Sid is nine, and amazing. She is all stream of consciousness. Her voice will leave your jaw hanging. She has the “top hat” gene like no other child I have ever met, not to mention a quirky and original sense of humor. Now, to add to her growing list of talents: illustration and anatomy.
Maybe I’m not getting out enough, but this is the first time I’ve seen a “C” grade posted in a window of a restaurant. What, I wonder, does one have to do in order to qualify for such a stellar mark. Here is your answer. And, while it’s not pretty, I’m not sure the almost failing mark would stop me from going to my favorite restaurant.
I like looking at the world from above. Happy Friday.
While the solutions may take on somewhat different forms, the questions of how to make a success of one’s design or invention remain the same. Mr. Murray A. Gleeson published his book of wisdom in 1970.
About 15 years ago I remember being on the subway and seeing something that shocked me: a woman got into the car at 57th Street and, affixed to each of her 10 fingernails, were highly sculpted, three-dimensional unicorns. All different. All really pronounced. At the time I just stared. What I didn’t know is that the image would continue to haunt me this long after. I wondered at the time whether this was some crazy new trend in nail art. Why yes, yes it was. Here is but the teensiest smattering of nail art paraphernalia. The first image is fascinating. Photos are from here, here, here and here.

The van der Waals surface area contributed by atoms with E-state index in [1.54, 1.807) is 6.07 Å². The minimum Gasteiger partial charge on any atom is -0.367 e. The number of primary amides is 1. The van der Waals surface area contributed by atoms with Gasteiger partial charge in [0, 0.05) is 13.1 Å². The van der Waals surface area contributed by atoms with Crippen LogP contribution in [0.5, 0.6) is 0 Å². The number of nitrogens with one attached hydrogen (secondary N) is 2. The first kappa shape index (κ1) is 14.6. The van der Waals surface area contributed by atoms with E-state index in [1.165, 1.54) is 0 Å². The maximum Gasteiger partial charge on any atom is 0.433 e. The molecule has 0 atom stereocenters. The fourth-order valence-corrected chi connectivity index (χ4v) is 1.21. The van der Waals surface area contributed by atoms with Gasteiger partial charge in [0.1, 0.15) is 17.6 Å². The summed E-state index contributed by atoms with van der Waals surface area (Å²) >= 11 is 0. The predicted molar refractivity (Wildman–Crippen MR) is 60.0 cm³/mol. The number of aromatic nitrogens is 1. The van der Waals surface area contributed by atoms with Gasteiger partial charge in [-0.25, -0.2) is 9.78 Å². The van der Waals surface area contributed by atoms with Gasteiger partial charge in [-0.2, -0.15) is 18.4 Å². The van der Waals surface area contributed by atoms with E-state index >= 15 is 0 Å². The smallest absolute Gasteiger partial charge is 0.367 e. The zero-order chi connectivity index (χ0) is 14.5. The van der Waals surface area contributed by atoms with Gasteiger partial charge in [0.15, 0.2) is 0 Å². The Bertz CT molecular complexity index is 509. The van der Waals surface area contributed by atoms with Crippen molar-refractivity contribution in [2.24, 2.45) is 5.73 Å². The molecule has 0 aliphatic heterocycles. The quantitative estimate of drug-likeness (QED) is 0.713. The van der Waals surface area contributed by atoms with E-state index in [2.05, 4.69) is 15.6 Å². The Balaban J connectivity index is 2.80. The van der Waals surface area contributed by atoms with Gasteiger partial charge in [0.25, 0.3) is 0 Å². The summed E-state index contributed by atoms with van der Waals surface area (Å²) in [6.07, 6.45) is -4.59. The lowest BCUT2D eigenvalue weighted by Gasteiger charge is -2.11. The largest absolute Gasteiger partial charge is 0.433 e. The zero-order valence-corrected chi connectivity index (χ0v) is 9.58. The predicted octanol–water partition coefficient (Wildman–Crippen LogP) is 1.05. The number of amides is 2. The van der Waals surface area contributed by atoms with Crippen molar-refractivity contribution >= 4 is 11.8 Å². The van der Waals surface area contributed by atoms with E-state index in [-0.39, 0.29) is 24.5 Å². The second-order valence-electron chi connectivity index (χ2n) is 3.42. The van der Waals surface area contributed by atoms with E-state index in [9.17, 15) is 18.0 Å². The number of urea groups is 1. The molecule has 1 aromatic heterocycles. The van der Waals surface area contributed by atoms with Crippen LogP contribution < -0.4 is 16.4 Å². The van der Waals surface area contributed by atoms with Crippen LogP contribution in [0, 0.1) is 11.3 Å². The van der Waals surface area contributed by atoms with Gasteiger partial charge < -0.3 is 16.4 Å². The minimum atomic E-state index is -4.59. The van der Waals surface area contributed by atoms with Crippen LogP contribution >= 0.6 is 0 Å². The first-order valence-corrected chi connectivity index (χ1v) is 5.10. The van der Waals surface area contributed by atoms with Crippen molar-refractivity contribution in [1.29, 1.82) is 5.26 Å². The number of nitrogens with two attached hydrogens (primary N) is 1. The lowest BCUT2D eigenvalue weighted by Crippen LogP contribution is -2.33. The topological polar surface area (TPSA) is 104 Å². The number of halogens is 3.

When we moved back to the Lower East Side back in July, this was one of the first photos I took. I saw this small-ish rodent (rat) on Division Street, on my way into the depths of Chinatown. He looked rather peaceful. And while I know this is a picture of a dead rodent, I love all the geometry going on here. I have had encounters of this sort before. See here.
Lendy’s Electric, on Grand Street in Manhattan, is one of those holdouts from an earlier time when small scale manufacturers and their accompanying tradesmen (tradeswomen?) dominated the downtown landscape. I always enjoy my visits there: so many unfamiliar things to look at, and I always learn something new. Even if that means appropriating some strange slang for a particular electric receptacle or seeing these schematics for plugs and whatnot. These Select-A-Spring photos are from a visit a couple of years ago.